As others have suggested if you can pre focus on a spot and use the av setting so you can concentrate on the action.
or try this,
One other suggestion for a manual lens and action, set your ISO as high as you can with out getting to much noise , set centre focus , one shot focus and set your camera to multiple exposure, .
now look at the action and with the lens just out of focus slowly turn it in to focus with the shutter button pressed right down, as the camera finds focus it will take 1-4 frames depending on the light and therefore the shutter speed. one of those images is always crystal sharp. thats my way and it works for me.
go practice on cars in the street!!
01-07-2010, 04:49 AM   #21
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As mentioned above, use a little higher iso. The K20 in particular can do iso 1600-3200 pretty comfortably. I guess I would seriously consider an auto focus lens. Action is a tough area to do manual focus in. Looks like you're doing a pretty good job, but if the camera focuses for you, it will take one thing of your mind that you have to think about. Finally, don't be afraid to underexpose a little bit and bring it up in postprocessing if you feel like your shutter speed is too slow. You will increase noise, but you can take care of that without too much problem.
01-07-2010, 10:11 AM   #22
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QuoteOriginally posted by MichaelRD Quote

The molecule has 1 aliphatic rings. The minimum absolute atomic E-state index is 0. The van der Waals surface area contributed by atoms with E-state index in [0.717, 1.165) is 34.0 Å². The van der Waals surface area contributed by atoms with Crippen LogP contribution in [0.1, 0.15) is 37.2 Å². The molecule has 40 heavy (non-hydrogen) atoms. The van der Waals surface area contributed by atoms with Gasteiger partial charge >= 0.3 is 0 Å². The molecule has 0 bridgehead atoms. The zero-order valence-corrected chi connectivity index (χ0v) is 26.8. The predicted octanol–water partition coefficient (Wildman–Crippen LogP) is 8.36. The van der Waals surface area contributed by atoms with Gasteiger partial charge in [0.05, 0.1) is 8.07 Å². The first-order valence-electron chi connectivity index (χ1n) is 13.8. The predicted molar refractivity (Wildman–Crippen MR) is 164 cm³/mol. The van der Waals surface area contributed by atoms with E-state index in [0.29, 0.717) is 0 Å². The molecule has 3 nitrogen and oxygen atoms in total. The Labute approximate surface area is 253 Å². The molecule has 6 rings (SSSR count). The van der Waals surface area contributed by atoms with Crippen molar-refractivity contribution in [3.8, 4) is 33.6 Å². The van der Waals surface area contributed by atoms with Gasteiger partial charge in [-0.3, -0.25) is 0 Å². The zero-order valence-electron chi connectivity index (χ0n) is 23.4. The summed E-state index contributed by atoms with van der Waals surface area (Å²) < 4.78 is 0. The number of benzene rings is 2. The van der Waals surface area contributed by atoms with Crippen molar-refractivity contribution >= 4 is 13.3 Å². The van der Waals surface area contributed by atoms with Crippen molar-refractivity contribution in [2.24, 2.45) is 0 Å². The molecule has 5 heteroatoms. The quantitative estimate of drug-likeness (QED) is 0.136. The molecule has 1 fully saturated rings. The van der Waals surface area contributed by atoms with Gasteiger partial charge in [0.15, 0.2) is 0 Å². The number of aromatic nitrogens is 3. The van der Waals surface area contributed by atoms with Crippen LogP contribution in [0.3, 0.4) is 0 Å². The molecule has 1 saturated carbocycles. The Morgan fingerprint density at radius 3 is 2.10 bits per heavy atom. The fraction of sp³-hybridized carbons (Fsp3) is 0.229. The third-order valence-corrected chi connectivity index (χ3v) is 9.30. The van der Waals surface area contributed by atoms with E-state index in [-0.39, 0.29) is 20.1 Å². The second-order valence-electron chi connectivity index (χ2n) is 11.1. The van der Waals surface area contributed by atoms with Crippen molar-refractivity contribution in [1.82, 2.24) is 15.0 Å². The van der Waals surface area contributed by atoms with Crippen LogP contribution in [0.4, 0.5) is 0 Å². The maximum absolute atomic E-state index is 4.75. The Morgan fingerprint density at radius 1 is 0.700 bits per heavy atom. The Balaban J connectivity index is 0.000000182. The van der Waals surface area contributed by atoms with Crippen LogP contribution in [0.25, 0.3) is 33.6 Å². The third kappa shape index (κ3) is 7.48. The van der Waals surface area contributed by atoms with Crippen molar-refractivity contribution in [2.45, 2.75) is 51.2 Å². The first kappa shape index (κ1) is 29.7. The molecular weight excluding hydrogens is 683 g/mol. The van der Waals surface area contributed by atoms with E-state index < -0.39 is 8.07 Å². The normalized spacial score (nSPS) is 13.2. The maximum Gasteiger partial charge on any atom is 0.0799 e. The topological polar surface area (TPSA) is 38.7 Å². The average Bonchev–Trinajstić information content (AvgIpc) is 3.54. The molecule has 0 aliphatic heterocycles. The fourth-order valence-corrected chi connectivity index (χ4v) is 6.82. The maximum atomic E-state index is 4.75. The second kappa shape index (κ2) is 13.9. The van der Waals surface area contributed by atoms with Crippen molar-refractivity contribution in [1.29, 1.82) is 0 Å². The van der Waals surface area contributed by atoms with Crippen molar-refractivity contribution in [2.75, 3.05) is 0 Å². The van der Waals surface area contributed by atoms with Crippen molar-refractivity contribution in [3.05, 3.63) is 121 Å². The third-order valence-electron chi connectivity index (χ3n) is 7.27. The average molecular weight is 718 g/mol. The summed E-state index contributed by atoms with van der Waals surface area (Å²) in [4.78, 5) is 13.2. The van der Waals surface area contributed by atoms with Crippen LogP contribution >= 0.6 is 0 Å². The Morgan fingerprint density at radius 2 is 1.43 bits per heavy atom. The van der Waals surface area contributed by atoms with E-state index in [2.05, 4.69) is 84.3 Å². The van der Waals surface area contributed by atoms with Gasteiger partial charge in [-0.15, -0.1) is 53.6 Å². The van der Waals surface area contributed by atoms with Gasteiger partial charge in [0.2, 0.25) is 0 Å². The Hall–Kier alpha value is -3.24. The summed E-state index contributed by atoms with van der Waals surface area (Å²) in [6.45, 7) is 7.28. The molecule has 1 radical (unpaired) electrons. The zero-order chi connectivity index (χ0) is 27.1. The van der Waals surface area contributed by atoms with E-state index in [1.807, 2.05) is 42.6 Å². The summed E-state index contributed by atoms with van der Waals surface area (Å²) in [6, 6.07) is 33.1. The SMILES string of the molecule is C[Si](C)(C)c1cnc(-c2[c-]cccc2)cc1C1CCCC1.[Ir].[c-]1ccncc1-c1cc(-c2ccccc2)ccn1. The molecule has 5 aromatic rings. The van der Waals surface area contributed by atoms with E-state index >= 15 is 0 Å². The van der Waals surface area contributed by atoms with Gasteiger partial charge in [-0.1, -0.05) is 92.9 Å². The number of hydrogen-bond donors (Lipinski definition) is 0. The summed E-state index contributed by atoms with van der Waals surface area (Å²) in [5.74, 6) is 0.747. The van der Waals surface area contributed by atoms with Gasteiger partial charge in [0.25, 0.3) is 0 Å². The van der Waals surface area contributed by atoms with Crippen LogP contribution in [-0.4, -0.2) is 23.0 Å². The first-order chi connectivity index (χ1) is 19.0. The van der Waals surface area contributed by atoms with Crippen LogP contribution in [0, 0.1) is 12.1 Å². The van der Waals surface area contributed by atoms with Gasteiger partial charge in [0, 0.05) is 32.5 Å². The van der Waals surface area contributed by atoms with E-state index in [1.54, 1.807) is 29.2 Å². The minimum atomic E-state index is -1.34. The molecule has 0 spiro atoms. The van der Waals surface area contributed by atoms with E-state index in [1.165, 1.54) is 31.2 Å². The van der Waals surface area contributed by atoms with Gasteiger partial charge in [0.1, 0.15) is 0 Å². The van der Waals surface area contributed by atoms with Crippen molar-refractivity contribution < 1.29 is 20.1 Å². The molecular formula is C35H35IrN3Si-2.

Hope messing with your pics was okay; it's just sometimes it's easier to show than to tell.


Thank You.

01-08-2010, 12:09 AM   #23
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QuoteOriginally posted by seacapt Quote
I'm with you on the second as far as slight OOF and some motion blur as well , but it's that too grainy thing at ISO 800 in both examples that I don't know how to get rid of.
The grain is called "noise", and you reduce it with "noise reduction". But you also have to be realistic. Shooting in low light generally means some noise; that's just the way it is. At the size you posted, I really didn't see much. Don't get in the habit of judging your pictures at 100% view just because you can - consider that in real life, the picture will be viewed on screen at sizes like you posted here, or in prints, and the noise won't be as noticeable as it might be a 100% view.